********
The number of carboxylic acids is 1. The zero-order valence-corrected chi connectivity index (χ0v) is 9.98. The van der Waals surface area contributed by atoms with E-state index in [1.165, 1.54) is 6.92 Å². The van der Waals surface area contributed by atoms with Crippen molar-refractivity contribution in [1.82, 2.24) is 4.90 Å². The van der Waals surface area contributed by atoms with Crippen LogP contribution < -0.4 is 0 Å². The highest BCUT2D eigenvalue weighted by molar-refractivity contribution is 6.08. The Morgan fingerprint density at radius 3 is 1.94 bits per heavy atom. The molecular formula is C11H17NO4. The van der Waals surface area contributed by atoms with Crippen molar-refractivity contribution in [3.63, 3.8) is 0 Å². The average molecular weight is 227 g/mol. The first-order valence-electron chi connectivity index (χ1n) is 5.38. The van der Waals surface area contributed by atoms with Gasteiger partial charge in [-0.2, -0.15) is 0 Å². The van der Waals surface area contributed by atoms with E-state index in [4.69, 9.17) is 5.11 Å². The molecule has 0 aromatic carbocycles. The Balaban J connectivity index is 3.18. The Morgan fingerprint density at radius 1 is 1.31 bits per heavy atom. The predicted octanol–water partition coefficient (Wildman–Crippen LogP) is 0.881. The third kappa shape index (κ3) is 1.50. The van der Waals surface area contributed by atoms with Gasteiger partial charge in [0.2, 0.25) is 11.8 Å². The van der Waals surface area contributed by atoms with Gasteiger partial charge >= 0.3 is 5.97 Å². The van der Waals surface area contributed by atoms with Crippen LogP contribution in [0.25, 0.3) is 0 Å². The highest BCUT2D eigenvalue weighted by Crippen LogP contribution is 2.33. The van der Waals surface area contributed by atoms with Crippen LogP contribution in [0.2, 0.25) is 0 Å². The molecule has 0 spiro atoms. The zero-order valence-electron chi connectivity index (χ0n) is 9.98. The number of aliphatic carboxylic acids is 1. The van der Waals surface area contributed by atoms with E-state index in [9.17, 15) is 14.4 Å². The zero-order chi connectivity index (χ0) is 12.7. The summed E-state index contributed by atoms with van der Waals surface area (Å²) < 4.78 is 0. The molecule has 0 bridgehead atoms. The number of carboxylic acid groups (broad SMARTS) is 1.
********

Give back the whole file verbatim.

The number of carboxylic acids is 1. The zero-order valence-corrected chi connectivity index (χ0v) is 9.98. The van der Waals surface area contributed by atoms with E-state index in [1.165, 1.54) is 6.92 Å². The van der Waals surface area contributed by atoms with Crippen molar-refractivity contribution in [1.82, 2.24) is 4.90 Å². The van der Waals surface area contributed by atoms with Crippen LogP contribution < -0.4 is 0 Å². The highest BCUT2D eigenvalue weighted by molar-refractivity contribution is 6.08. The Morgan fingerprint density at radius 3 is 1.94 bits per heavy atom. The molecular formula is C11H17NO4. The van der Waals surface area contributed by atoms with Crippen molar-refractivity contribution in [3.63, 3.8) is 0 Å². The average molecular weight is 227 g/mol. The first-order valence-electron chi connectivity index (χ1n) is 5.38. The van der Waals surface area contributed by atoms with Gasteiger partial charge in [-0.2, -0.15) is 0 Å². The van der Waals surface area contributed by atoms with E-state index in [4.69, 9.17) is 5.11 Å². The molecule has 0 aromatic carbocycles. The Balaban J connectivity index is 3.18. The Morgan fingerprint density at radius 1 is 1.31 bits per heavy atom. The predicted octanol–water partition coefficient (Wildman–Crippen LogP) is 0.881. The third kappa shape index (κ3) is 1.50. The van der Waals surface area contributed by atoms with Gasteiger partial charge in [0.2, 0.25) is 11.8 Å². The van der Waals surface area contributed by atoms with Gasteiger partial charge >= 0.3 is 5.97 Å². The van der Waals surface area contributed by atoms with Crippen LogP contribution in [0.25, 0.3) is 0 Å². The highest BCUT2D eigenvalue weighted by Crippen LogP contribution is 2.33. The van der Waals surface area contributed by atoms with Crippen LogP contribution in [0.2, 0.25) is 0 Å². The molecule has 0 spiro atoms. The zero-order valence-electron chi connectivity index (χ0n) is 9.98. The number of aliphatic carboxylic acids is 1. The van der Waals surface area contributed by atoms with E-state index in [9.17, 15) is 14.4 Å². The zero-order chi connectivity index (χ0) is 12.7. The summed E-state index contributed by atoms with van der Waals surface area (Å²) < 4.78 is 0. The molecule has 0 bridgehead atoms. The number of carboxylic acid groups (broad SMARTS) is 1.